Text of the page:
Monday, 11 March 2013

2 Poems by Kristin Roedell

Few things are quiet

as night snow:
there is the uninvited
past, sharp and 
certain as geometry
when geese fly;
there is age coming in slow
on a stinging tide;
there is sleep spinning
thin as blown glass.

All things snow remain
silent here;  cars slip
inaudibly to the shoulder,
children doze, bedded
in the back seat
like sled dogs.

Down at the lake,
power went out
days ago; behind curtains
candles are lit, flashlights
doubling in the downstairs
mirror. Belly to back,

your damp breath
lies on my feathered
nape; like night snow,
you fall everywhere,
mute, ubiquitous.
Few things are quiet
as your still regard.

What Jung Would Say

My knees always ache before a storm;
last night a barbed November wind
turned the madrona to the north,
branches bent horizontal
in a stiff Quaker’s broom.
Drowned birds clung
to the sagging phone lines.

This morning the dog killed a crow
flapping on the frosted steps,
its left eye socket empty.
I built a fire in a rusted barrel
and burned it; it was small
without the thirst for flight.
I thought this means
something, in the way that
dreams speak in pictures;
a key means come in,
and a shoe means go out.

I thought
if a fire with wings means
death is a ladder,
and a one eyed crow
means love is one sided,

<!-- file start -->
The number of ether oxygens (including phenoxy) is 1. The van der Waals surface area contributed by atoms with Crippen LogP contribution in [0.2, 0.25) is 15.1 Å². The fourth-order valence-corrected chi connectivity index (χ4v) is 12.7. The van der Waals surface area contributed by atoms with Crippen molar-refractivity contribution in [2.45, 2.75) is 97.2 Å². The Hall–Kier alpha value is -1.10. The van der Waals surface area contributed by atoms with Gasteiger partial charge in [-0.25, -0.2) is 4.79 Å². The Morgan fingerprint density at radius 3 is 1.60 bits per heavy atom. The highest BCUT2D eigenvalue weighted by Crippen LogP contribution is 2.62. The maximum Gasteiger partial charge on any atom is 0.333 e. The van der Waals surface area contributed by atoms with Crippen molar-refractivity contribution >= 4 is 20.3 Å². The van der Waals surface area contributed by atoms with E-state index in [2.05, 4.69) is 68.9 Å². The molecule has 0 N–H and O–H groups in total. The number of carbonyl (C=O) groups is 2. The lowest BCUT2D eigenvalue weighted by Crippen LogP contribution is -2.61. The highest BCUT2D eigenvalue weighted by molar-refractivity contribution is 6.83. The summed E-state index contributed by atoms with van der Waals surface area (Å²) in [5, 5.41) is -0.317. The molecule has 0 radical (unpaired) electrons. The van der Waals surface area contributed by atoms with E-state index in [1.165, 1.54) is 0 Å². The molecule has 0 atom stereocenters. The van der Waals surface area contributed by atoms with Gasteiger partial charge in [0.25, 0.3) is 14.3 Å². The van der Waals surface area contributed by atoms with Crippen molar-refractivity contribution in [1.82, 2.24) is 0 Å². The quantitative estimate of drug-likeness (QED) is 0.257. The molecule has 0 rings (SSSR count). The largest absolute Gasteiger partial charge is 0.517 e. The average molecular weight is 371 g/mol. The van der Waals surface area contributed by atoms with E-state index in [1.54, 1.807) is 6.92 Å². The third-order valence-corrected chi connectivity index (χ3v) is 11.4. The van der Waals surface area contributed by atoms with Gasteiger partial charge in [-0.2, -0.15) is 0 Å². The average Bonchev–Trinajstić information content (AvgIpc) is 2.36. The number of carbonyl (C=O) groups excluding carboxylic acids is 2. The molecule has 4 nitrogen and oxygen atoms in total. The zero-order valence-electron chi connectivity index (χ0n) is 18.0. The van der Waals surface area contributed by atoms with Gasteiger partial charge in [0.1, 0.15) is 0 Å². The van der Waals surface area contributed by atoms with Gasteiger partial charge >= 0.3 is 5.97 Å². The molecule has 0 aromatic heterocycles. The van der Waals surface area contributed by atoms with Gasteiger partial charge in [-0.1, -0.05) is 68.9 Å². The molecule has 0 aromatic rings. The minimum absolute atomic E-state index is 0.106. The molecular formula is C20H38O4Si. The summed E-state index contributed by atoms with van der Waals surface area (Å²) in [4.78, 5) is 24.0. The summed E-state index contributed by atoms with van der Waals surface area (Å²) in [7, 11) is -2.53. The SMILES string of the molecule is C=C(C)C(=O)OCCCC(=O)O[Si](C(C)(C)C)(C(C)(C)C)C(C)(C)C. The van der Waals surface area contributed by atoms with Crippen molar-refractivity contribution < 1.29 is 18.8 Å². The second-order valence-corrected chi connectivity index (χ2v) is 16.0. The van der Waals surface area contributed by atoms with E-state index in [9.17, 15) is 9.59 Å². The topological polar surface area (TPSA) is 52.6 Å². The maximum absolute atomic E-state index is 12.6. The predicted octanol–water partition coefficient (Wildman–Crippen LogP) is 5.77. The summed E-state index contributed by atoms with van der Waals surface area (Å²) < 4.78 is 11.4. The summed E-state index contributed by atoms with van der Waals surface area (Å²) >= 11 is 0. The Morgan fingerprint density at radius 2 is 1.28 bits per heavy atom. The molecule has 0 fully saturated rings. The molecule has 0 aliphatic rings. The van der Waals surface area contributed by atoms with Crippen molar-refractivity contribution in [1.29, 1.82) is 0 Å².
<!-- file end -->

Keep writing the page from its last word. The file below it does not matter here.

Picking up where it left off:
this winter means endless.

Still, the key beneath a stone, 
the shoes behind my door
wait. There will come
the sound of ice cracking
in the birdbath.
The first black bird on the wire means

the soot of ravens will fly.


Kristin Roedell graduated from Whitman College (B.A. English 1984) and the University of Washington Law School (J.D. 1987). Her poetry has been published in over fifty journals and books including Switched on Gutenberg, Ginosko, JAMA, Damselflypress, Frost Writing, Tacoma City Arts, and Voice Catcher Anthology. She is the author of three chapbooks: Seeing in the Dark (2009, Tomato Can Press), Girls with Gardenias (2012, Flutter Press), and Night Circus (2013, Legal Studies Forum). She has been nominated for Best of the Web and the Pushcart Prize. Her website is at

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